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For instance, it would nice if there was a book that talked about how to play games and position your pawns/rooks when you win the bishop pair, and possibly when to forfiet the bishop pair advantage, or when not to, etc.
For instance, I recently learned how to force checkmate with two bishops, and a knight + bishop (pawnless end games). From simply learning this checkmates, I learned how to use two bishops together in general, or how to create a "zone of denial" with a bishop and knight placed diagonally next to eachother, also very useful in the endgame.
So what I'm asking is there a book or website that teaches how to develop your position to match which minor pieces you have.
For instance, I learned more from this video, than I've learned from fifty one-hour commentaries combined (on tournament games).
Yes, there are several books that have chapters on sacrifices based on specific pieces. One such book is Anthology of Chess Combinations which was published by Chess Informant. My copy was printed in 1998.
Another excellent collection is Encyclopedia Shakmatnykh Kombinatsii (Encyclopedia of Chess Combinations), a Russian book of combinations. My copy was printed in 2004. That isn't really broken into sacrifices by pieces, but by themes which includes Queen Sacrifices.
But it's more useful to look for books that devote sections or chapters to attacks on key squares instead.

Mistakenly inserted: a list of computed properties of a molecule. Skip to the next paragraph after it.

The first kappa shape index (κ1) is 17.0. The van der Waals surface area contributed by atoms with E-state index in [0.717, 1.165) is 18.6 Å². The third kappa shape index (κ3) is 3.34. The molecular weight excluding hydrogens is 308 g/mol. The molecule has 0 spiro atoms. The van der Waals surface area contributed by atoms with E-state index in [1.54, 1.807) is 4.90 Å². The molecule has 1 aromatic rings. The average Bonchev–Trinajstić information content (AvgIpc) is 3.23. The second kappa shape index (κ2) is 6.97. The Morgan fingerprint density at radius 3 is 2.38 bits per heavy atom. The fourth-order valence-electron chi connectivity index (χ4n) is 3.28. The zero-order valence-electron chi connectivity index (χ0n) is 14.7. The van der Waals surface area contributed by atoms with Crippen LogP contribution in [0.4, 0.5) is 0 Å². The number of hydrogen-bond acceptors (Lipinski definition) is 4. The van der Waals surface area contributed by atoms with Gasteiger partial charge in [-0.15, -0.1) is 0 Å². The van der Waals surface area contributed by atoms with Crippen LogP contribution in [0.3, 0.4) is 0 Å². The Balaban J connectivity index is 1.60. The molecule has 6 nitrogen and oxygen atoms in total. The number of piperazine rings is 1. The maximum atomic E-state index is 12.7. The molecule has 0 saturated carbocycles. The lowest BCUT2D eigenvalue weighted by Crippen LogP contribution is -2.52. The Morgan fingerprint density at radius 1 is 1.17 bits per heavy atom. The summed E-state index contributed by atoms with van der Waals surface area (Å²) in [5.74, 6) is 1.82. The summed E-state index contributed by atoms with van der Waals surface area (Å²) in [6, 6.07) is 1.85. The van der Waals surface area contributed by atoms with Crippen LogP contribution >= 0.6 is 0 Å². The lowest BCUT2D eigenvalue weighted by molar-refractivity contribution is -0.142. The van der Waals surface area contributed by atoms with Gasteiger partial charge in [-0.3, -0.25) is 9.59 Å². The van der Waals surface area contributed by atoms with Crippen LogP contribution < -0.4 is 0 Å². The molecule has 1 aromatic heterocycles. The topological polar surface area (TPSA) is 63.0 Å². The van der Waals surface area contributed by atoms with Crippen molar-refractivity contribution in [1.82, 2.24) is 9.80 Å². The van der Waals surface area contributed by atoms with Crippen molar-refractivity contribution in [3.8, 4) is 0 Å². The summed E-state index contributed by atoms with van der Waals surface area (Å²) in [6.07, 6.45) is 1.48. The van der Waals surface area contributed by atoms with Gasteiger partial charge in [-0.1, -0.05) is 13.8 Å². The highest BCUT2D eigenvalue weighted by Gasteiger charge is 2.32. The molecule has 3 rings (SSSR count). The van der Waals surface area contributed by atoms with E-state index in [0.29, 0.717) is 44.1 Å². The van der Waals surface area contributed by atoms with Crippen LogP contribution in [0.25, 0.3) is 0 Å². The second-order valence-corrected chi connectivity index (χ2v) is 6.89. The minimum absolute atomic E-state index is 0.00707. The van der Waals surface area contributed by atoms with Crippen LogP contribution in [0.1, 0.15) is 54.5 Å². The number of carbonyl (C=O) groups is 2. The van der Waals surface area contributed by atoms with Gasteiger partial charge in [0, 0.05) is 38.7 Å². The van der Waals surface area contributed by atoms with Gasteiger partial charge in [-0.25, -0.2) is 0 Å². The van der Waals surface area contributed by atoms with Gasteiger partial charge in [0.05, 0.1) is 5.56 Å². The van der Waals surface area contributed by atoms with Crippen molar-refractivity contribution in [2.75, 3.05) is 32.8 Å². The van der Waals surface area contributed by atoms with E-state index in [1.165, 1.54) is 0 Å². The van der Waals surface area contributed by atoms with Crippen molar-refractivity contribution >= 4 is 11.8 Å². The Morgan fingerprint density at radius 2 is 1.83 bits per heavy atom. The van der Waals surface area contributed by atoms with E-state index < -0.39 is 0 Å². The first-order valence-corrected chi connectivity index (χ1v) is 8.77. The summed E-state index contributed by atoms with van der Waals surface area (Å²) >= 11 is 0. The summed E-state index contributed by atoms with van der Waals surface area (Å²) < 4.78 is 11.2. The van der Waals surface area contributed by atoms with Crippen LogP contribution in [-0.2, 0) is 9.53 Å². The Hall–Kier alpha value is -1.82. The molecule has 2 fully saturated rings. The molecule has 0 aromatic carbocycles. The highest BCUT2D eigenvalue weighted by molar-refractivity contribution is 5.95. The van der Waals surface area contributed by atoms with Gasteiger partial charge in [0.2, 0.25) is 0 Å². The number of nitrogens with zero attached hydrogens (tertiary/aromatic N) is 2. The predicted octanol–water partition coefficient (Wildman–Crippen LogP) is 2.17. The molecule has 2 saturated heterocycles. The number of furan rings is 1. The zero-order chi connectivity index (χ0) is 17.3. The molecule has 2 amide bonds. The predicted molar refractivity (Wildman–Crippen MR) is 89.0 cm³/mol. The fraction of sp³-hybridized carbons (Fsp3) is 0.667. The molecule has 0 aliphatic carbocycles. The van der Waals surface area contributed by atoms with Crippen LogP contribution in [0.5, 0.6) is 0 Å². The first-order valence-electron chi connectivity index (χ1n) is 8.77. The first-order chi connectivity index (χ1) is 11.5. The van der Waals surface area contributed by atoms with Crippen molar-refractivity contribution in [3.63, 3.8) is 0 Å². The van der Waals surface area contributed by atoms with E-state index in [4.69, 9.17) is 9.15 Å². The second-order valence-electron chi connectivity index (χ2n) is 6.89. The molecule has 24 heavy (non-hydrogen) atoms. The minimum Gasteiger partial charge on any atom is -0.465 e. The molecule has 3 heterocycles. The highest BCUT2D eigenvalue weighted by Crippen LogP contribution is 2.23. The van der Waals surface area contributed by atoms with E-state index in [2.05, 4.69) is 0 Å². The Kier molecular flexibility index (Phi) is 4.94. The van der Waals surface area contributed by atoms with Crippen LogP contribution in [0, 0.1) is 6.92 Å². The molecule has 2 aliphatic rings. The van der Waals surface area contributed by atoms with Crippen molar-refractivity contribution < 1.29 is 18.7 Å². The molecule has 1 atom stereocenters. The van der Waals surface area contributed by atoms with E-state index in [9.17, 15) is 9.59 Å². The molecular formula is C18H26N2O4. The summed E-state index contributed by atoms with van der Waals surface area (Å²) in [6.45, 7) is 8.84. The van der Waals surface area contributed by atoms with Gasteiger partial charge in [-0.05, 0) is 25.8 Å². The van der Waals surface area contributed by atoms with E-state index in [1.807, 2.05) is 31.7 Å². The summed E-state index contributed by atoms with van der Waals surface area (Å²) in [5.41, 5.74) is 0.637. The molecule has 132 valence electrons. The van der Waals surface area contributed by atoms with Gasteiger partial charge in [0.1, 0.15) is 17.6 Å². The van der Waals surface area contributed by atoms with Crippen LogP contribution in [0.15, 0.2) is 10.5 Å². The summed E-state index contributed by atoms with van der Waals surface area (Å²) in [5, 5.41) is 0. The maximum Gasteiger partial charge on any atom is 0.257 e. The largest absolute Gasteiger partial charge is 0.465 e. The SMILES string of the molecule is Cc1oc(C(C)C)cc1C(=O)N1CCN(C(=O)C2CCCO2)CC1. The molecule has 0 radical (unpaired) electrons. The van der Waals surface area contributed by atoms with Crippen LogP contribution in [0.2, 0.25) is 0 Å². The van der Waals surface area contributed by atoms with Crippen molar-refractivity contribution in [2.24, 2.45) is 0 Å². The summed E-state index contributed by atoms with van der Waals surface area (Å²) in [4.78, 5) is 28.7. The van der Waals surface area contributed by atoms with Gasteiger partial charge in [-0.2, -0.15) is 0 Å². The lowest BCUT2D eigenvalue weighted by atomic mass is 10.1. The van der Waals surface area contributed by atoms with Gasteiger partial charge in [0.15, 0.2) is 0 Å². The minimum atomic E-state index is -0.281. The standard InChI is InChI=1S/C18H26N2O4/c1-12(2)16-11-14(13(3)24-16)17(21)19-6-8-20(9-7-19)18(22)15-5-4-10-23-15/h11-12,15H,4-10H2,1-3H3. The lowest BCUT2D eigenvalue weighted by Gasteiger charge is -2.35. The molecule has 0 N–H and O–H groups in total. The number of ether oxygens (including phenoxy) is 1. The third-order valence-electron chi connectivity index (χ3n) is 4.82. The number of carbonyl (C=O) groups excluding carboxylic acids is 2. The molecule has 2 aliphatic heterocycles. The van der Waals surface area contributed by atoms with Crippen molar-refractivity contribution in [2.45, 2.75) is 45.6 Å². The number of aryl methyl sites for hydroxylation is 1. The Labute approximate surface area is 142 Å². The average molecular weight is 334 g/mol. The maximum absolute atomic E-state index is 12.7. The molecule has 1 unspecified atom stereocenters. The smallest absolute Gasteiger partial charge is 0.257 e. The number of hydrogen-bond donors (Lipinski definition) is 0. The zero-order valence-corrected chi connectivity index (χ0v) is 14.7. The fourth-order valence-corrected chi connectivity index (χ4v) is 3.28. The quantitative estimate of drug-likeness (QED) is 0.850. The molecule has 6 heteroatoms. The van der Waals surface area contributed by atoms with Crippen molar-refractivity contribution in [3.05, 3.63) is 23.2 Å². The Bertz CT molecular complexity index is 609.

Another resource that you can use for attacks based on what piece was used is chessbase.
Oh, and most endgame books are divided into which pieces are used.
they're just different issues of the same book series, no? i think there is a new one just out too.
No, one is published by Informant, the other by Astrel'. One is published in Belgrad, the other in Moscow. The chief editor for one is Matanovic, the editor in chief of the other is Kalinichenko. They are organized differently and have different puzzles.
Other than that, yeah. They're identical.
oh, my mistake. informant put out a book called encyclopedia of chess middlegames - combinations, and then put out subsequent editions of the book under the name anthology of chess combinations. that is where my confusion stemmed from.
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